On February 27th the city of San Jose held a public meeting to share plans for improvements to 3rd st, 4th St and Almaden through the downtown core of San Jose. I regularly commute through part of the portion of 3rd street which was being presented, so I attended the meeting, as did some of the board members of SVBC. The areas being discussed on 3rd and 4th streets were from Julian St to Reed St. The current configuration of these roads is one way, with three travel lanes and parallel parking on both sides of the street. The proposal is to reduce the number of vehicular travel lanes from 3 to 2, and to add a bike lane on EACH side of the street, between the parked cars and the travel lanes. In some areas, where width allows, there are buffer zones between the bike lanes and the travel lanes, and where turns are allowed, there are weaving zones to allow motorists to cross the bike lanes to get to dedicated right turn only or left turn only lanes. Unfortunately the city has not posted their draft plans in a place accessible to the public, which will limit the value of any public opinion that they manage to collect on the proposals.
I am not convinced that the bike lanes on the left side of the road are an effective use of the limited width road. Most cyclists, through both the way their bikes are set up and through habit, are used to riding on the right side of the road. If I am on the left, my mirror is useless, and I have to be concerned about traffic on my right, as well as dooring hazards on the left. Opposite side of the road bike lanes are rare enough that I doubt that there exists any studies as to their safety. I also wonder how many lesser experienced cyclists would take advanatage of them. At the same time, when I am riding in traditional right hand bike lanes, I often see cyclists riding in the door zone, which makes me cringe because I know that doorings are one of the more common types of crash causing injury to cyclists.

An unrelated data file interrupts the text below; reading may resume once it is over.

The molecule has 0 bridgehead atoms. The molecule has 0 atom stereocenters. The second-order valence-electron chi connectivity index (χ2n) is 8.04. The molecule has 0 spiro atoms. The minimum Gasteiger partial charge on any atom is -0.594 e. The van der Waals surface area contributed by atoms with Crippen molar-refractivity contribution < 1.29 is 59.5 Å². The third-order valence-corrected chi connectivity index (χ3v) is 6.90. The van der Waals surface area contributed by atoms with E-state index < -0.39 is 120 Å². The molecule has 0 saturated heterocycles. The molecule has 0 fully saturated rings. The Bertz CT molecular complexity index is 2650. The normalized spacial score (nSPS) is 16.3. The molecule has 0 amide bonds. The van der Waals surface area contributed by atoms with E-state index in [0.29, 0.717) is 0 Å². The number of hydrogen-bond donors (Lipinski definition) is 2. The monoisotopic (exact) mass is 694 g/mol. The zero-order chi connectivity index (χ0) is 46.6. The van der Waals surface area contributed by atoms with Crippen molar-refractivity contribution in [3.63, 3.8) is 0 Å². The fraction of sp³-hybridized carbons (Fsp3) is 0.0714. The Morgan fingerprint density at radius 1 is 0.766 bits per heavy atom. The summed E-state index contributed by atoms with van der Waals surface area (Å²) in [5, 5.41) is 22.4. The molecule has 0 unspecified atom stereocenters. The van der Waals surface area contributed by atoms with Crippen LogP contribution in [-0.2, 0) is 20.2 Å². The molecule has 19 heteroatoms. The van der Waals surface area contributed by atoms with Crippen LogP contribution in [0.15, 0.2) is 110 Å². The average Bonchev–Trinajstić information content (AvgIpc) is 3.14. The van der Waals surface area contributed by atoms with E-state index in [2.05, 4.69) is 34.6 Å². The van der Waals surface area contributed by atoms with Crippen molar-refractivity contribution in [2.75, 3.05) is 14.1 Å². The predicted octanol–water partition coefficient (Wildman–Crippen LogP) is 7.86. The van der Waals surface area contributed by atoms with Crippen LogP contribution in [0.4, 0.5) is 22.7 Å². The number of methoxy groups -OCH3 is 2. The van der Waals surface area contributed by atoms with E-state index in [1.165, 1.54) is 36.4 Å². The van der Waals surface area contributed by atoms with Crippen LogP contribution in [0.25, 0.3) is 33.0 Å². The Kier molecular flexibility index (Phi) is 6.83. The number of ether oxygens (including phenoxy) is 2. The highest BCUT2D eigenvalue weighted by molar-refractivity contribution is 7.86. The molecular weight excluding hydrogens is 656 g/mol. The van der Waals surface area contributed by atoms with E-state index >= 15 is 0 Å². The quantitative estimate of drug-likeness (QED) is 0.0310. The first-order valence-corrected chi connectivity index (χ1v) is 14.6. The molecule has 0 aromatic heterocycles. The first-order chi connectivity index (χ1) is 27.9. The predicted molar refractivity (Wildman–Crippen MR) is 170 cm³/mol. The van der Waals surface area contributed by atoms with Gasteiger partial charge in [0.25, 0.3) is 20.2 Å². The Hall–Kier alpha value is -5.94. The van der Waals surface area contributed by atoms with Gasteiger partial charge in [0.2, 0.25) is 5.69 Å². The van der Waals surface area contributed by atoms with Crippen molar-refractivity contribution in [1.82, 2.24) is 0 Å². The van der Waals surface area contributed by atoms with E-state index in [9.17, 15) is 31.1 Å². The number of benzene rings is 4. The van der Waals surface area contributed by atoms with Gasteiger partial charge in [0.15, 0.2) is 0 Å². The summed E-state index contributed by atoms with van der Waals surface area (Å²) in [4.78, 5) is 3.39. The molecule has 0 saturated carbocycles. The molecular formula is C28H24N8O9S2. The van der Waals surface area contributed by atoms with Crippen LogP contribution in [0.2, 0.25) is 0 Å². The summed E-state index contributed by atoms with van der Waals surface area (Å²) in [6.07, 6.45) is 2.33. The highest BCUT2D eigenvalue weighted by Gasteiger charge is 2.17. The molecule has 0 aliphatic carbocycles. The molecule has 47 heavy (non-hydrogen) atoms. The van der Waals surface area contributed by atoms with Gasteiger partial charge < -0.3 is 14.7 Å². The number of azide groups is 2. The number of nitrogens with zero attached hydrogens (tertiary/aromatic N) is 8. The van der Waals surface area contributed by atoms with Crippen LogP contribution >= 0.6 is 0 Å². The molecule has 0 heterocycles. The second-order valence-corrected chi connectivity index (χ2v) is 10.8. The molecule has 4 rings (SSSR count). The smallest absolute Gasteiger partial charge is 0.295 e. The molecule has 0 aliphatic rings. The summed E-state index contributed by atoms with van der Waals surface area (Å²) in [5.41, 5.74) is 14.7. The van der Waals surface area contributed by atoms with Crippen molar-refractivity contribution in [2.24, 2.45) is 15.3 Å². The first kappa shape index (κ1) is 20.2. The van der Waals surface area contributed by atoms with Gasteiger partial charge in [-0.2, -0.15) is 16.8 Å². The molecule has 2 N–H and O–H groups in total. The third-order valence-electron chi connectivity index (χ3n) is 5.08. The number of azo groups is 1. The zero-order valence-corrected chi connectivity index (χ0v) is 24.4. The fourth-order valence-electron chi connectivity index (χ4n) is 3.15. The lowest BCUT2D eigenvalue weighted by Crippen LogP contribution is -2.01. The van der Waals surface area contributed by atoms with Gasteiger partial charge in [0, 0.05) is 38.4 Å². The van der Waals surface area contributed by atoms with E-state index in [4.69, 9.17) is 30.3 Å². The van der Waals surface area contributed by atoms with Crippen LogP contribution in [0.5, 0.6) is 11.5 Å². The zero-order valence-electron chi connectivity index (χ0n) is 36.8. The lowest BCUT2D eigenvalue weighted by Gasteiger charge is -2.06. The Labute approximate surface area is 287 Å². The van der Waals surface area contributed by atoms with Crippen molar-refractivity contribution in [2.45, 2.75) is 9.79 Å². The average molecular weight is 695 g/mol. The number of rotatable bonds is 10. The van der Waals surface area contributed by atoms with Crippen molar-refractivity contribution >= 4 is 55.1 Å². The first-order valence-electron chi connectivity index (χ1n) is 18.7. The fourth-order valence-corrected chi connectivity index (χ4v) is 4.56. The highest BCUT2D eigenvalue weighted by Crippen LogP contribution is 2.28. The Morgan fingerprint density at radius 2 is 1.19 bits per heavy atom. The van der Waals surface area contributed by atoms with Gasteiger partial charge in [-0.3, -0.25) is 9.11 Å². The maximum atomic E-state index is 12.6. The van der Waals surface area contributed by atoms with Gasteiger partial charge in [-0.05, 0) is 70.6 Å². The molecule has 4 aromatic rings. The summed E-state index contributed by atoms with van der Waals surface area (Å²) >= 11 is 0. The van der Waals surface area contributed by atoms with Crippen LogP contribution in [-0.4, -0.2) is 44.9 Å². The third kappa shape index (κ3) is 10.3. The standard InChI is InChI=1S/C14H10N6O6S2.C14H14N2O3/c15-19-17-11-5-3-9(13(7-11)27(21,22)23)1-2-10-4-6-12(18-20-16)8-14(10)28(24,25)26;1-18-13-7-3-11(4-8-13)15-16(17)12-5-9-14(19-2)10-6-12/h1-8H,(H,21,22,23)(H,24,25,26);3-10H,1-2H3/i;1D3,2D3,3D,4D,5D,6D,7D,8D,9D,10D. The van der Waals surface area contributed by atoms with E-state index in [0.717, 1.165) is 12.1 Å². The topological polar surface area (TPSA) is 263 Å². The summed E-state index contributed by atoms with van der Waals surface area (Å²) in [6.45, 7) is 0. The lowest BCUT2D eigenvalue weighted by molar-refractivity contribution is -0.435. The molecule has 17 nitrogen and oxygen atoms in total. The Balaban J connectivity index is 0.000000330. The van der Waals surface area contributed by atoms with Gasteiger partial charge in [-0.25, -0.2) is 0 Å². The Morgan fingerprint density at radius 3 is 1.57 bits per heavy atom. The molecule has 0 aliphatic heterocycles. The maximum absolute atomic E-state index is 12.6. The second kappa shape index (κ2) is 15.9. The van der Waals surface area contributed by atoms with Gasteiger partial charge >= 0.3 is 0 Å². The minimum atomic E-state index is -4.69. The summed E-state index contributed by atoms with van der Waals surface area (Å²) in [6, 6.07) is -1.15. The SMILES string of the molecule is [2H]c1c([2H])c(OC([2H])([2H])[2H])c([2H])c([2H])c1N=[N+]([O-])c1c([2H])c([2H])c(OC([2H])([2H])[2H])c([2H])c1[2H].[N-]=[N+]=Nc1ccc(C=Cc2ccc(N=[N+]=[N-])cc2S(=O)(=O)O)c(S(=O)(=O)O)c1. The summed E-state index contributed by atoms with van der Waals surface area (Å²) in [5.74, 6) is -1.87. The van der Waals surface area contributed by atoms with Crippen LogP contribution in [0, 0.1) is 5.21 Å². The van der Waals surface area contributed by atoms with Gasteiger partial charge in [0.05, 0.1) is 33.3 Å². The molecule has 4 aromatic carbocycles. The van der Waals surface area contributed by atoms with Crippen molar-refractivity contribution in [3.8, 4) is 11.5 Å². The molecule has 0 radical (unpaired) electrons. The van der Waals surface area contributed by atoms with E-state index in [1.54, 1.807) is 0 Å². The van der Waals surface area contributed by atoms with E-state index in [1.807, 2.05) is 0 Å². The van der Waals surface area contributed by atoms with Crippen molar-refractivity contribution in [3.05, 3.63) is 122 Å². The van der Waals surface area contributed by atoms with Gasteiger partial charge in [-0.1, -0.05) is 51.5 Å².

My thought is that if we were to take the same road width, and remove the parallel parking from the right hand side of the road, and replace the parallel parking on the left side of the road with diagonal parking, the result would be approximately the same number of parking spaces. We could then put a bike lane, with or without a traffic buffer zone on the right hand side of the road - eliminating the door zone for cyclists. I proposed this configuration to the city engineer who was at the Feb 27 meeting (Jesse Quiron) and received a reply which basically said that they liked the proposed configuration because he is not concerned about doorings (saying that San Jose has a low incidence of this type of accident), and that cyclists, given a choice between a buffer zone on the parking side or the travel side of a bike lane, prefer to have the buffer on the travel side of the lane.
I was wondering what the opinion of SVBC members was as to bike lanes placed adjacent to parallel parking, and bike lanes on the left hand side of a one way street - am I crazy to be so frightened by this type of infrastructure?